Back to Nature (Published on - Oct. 18, 2007)
Birds, like people, are flocking to the Southeast
Photo by Rick Tremmel
A tufted titmouse visits the Tremmel feeder.
Traditionally 20 to 30 years ago American couples fell in love, got married, bought a home, had 2.5 children (not sure how they did that) and lived in the same house until their grandkids were old enough to come for visits.

In 2007, Americans have become increasingly on the move.

“The average American moves 11 times in a lifetime,” explains U-Haul President John “J.T.” Taylor. In 2005 and 2006, among the Top 10 U.S. states with more than 20,000 families moving in, the southeastern locations included Florida, Georgia, Missouri, Alabama, North Carolina, Kentucky, Louisiana and Tennessee. During this time, the Southeast has seen rapid development and increases in human populations.

New research reveals that people are not the only animals moving to the Southeastern region, some species of birds are, too.

Bird watchers across the region have helped chart changes in the region’s feeder birds by participating in Project FeederWatch, a volunteer-based project led by the Cornell Lab of Ornithology.

The Southeast region for Project FeederWatch includes North Carolina, South Carolina, Tennessee, Mississippi, Alabama, Georgia, and Florida. For example, reports from the Southeast indicate that populations of two dove species are rapidly expanding their ranges in the region.

The Eurasian collared-dove is not native to North America. However, after being introduced in the Bahamas and spreading to Florida in the 1980s, populations of this species have rapidly grown and expanded into new areas.

FeederWatchers across the Southeast reported these doves last winter, and this new invader will likely be seen at feeders across the United States within a decade.

The white-winged dove is moving into the region a bit more slowly. Unlike the Eurasian collared-dove, the white-winged dove is native to North America. It has been spreading out if its historic range in Mexico and the Southwest, with birds seen most often in states along the Gulf Coast. This dove, too, will likely be seen at more feeders in the region in coming years.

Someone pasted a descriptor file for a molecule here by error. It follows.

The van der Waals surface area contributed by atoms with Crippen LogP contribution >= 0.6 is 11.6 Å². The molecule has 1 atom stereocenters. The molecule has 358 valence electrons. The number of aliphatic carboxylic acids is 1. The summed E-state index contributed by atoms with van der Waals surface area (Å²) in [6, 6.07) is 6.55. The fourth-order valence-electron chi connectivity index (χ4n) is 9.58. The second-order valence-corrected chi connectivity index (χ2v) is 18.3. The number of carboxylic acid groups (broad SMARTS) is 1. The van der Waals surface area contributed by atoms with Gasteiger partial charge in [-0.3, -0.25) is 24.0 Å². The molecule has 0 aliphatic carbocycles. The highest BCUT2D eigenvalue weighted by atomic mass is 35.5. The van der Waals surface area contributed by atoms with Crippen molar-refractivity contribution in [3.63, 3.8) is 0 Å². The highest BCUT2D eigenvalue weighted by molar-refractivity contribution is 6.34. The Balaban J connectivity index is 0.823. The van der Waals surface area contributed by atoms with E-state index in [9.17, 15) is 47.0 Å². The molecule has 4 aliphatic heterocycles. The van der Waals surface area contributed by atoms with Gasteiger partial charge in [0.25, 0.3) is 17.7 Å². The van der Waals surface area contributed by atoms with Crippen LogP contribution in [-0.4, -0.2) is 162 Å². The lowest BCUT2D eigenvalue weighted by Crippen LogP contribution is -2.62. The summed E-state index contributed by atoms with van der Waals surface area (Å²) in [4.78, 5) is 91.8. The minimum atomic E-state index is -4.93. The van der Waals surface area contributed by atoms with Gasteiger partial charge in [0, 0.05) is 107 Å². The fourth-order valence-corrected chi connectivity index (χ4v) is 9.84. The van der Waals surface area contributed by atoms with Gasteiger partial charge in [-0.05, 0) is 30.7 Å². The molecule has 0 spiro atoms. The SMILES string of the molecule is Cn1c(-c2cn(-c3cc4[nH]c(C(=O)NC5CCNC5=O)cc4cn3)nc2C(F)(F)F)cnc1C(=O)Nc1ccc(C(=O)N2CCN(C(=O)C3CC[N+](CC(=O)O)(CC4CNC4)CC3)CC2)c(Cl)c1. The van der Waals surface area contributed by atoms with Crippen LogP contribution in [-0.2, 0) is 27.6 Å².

Another surprising trend detected by bird watchers in the Southeast has been an increase in the number of hummingbirds in the winter. Many people are familiar with the ruby-throated hummingbirds that buzz around flowers and nectar feeders in the summertime.

Upon close inspection, however, most of the hummingbirds seen in winter are not the ruby-throated hummingbirds that nest in the region, but rather western species that typically winter in Mexico. An increase in hummingbird feeders and flowers blooming year-round in suburban gardens may have increased the likelihood that any lost hummingbirds will survive the winter in the Southeast. Over time, this could lead to more and more hummingbirds traveling to spend the winter in the region.

Each season brings new information about bird populations.

To a songbird, 20 years is a long time. In fact, the birds at your feeders have passed through several generations in the last 20 years. What will the coming winter bring to bird feeders? You can help document changes in bird populations.

Anyone can contribute observations of birds seen at feeders during the winter months. Combined with reports from across the region, the information submitted by participants can help reveal trends in bird populations. FeederWatchers help to document changes in the abundance and distribution of birds by simply watching and counting the birds at their own feeders.

Top 10 birds reported by FeederWatchers in the Southeast in 2007:
1. Northern Cardinal
2. Mourning Dove
3. Tufted Titmouse
4. Carolina Wren
5. American Goldfinch
6. Red-bellied Woodpecker
7. Carolina Chickadee
8. Blue Jay
9. Downy Woodpecker
10. American Robin

The 21st season of Project FeederWatch gets under way in November and runs through early April. Anyone in the United States and Canada can participate, and people of all ages and skill levels are welcome.

“FeederWatchers across the Southeastern U.S. have helped create the world’s largest database of feeder-bird populations,” said ornithologist and project leader David Bonter. “To understand the effects of global climate change, habitat change, and other factors on birds, we need new and veteran participants to let us know what they are seeing in their own yards and neighborhoods.”

To learn more about Project FeederWatch or to register, visit" target="_blank"> or call the Lab toll-free at 800-843-2473. You also may visit the Lab’s Web site at

Karen can be reached at

Copyright © 2004-2017 Karen Mitchell Tremmel, All Rights Reserved.
All text in this site is original and copyrighted by the author, who writes for a living. Please do not reproduce in whole or part without permission, except for brief quotations covered under the "Fair Use" provision of U.S. copyright law. Thanks.